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Survey: Outlook bleak for Midwest, Plains economy

By Staff | Mar 6, 2009

OMAHA, Neb. (AP) – The economy showed a small improvement last month in nine Midwest and Plains states, but a survey of business leaders released Monday suggests the outlook remains bleak and job losses will continue.

Companies producing durable goods continued to cut jobs in February and international sales remained weak, said Creighton University economics professor Ernie Goss, who oversees the survey.

“I expect job losses to continue for the next six months with unemployment rates rising for all nine states in the Mid-America region,” Goss said.

In February, the overall index for the Mid-America Business Conditions survey increased slightly for the second straight month, to 34.6 from January’s 33.5. But the index remained below 50, in negative territory.

The survey’s index ranges between 0 and 100, and any score below 50 on the index suggests a contracting economy over the next three to six months.

The survey states are Arkansas, Iowa, Kansas, Minnesota, Missouri, Nebraska, North Dakota, Oklahoma and South Dakota.

The February employment index rose to 33.1 from January’s record low of 29.

“I expect job losses to continue for the next six months, with unemployment rates rising for all nine states in the Mid-America region,” said Goss.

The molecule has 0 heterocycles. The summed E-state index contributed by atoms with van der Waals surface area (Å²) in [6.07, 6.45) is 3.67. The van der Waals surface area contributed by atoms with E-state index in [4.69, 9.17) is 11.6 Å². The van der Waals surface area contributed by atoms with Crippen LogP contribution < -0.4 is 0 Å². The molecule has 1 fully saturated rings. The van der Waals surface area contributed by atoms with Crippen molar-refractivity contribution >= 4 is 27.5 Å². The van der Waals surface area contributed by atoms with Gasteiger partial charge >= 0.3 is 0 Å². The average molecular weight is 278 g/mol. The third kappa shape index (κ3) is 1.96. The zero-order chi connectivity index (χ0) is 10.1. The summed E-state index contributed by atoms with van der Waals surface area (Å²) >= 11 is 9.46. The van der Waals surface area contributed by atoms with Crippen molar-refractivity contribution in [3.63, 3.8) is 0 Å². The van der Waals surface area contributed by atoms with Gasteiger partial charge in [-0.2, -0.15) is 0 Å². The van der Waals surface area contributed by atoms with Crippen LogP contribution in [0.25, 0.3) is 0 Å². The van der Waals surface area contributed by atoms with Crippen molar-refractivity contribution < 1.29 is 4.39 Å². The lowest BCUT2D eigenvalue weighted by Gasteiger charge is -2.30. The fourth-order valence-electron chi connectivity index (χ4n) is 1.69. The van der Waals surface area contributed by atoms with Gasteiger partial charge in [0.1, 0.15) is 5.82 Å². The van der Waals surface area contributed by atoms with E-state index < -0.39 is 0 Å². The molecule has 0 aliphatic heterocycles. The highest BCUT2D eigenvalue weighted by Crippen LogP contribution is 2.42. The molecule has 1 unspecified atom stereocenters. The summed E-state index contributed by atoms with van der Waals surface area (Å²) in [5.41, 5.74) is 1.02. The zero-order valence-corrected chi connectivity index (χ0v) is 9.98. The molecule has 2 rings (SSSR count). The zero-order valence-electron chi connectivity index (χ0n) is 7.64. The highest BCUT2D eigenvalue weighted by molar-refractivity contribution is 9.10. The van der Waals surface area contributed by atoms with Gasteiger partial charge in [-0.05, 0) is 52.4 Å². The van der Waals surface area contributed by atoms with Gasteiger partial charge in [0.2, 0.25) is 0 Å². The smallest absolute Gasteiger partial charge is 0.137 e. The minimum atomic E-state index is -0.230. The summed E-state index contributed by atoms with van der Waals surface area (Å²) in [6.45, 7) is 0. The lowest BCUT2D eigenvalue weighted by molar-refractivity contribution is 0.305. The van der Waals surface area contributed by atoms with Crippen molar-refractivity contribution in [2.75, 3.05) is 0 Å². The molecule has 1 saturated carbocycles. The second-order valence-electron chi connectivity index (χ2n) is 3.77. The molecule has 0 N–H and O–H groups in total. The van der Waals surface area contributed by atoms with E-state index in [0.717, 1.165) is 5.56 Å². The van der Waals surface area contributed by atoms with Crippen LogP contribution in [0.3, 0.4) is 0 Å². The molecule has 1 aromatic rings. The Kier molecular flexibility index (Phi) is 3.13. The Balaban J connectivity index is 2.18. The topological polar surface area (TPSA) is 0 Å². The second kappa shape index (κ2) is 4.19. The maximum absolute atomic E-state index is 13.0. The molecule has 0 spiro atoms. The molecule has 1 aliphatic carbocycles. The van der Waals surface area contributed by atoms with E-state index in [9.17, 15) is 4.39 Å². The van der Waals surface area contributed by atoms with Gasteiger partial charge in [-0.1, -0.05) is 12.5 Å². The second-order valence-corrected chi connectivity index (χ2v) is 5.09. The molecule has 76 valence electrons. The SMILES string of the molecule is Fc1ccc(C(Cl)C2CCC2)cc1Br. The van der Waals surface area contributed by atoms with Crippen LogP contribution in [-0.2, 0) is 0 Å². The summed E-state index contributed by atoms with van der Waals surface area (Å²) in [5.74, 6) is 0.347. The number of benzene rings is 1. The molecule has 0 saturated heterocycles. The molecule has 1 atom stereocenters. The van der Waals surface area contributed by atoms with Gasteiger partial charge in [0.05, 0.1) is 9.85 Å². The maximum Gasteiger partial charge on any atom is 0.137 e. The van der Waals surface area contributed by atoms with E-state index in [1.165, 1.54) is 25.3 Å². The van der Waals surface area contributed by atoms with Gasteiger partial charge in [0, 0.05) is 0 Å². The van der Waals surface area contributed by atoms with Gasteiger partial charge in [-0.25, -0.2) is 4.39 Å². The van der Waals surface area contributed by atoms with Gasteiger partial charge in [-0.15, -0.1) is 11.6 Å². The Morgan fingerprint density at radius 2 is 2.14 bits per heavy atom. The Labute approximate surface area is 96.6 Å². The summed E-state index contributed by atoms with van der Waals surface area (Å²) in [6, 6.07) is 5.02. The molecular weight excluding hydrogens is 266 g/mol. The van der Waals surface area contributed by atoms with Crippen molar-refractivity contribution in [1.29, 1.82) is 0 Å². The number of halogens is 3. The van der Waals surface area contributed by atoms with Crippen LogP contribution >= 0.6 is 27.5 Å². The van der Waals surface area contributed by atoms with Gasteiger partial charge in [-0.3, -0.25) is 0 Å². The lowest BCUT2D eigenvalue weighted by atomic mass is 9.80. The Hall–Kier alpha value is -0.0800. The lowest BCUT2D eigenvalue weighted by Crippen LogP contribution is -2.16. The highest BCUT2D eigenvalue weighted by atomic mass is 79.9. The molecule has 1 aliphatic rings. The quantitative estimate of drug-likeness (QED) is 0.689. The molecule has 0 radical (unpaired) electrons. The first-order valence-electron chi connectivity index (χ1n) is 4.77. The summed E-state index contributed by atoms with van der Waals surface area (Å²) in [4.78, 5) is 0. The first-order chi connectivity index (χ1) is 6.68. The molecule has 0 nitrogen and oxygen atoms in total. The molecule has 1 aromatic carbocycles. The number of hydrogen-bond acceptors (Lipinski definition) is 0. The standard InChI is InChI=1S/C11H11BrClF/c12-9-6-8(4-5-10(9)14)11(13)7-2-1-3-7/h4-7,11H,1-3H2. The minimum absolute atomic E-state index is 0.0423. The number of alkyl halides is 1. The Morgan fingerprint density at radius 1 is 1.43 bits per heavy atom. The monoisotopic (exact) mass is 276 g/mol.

The survey shows business leaders remain concerned about the economy when looking ahead six months. The confidence index rose to 31.5 in February from January’s 23.6.

The prices-paid index, which tracks the cost of raw materials and supplies, climbed to 37.7 from 34.1 in January and December’s record low 33.0.

Goss said he’s worried that all the measures the Federal Reserve has taken recently to stimulate the economy will result in excessive inflation sometime in 2010.

Trade numbers improved slightly in February but remained weak. The export index hit 29.9 after seven-straight months of decline. That was up from January’s record low of 26.8.

The February import index dipped to 38.7 from January’s 39.1 and December’s 43.8.

“Economic weakness among our trading partners and a strong dollar continue to restrain exports,”Goss said.

Other components of February’s overall index were:

  • New orders at 30.7, up from January’s 28.6.
  • Production at 30.2, down from January’s 32.8.
  • Inventories at 39.9, up from January’s 38.7.
  • And delivery lead time at 48.4, up from January’s 47.2.

Goss and the Creighton Economic Forecasting Group have conducted the monthly survey since 1994.

The Institute for Supply Management, formerly the Purchasing Management Association, began to formally survey its membership in 1931 to gauge business conditions. The Creighton Economic Forecasting Group uses the same methodology as the national survey.

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